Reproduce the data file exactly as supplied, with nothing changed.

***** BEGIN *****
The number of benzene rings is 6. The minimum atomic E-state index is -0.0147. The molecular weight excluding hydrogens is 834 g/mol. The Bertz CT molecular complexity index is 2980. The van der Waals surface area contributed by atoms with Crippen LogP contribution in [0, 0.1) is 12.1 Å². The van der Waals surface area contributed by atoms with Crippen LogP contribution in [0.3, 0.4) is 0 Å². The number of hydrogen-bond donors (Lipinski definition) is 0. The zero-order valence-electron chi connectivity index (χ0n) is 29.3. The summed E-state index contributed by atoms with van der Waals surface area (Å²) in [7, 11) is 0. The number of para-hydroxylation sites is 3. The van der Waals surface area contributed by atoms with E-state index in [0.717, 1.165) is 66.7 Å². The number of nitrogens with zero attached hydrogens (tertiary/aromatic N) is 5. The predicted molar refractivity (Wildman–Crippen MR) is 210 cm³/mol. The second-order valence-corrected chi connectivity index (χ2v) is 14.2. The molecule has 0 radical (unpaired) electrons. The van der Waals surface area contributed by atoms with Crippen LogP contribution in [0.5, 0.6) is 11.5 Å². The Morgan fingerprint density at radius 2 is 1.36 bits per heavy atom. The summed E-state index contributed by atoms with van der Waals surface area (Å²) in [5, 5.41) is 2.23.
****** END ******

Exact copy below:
The number of benzene rings is 6. The minimum atomic E-state index is -0.0147. The molecular weight excluding hydrogens is 834 g/mol. The Bertz CT molecular complexity index is 2980. The van der Waals surface area contributed by atoms with Crippen LogP contribution in [0, 0.1) is 12.1 Å². The van der Waals surface area contributed by atoms with Crippen LogP contribution in [0.3, 0.4) is 0 Å². The number of hydrogen-bond donors (Lipinski definition) is 0. The zero-order valence-electron chi connectivity index (χ0n) is 29.3. The summed E-state index contributed by atoms with van der Waals surface area (Å²) in [7, 11) is 0. The number of para-hydroxylation sites is 3. The van der Waals surface area contributed by atoms with E-state index in [0.717, 1.165) is 66.7 Å². The number of nitrogens with zero attached hydrogens (tertiary/aromatic N) is 5. The predicted molar refractivity (Wildman–Crippen MR) is 210 cm³/mol. The second-order valence-corrected chi connectivity index (χ2v) is 14.2. The molecule has 0 radical (unpaired) electrons. The van der Waals surface area contributed by atoms with Crippen LogP contribution in [0.5, 0.6) is 11.5 Å². The Morgan fingerprint density at radius 2 is 1.36 bits per heavy atom. The summed E-state index contributed by atoms with van der Waals surface area (Å²) in [5, 5.41) is 2.23.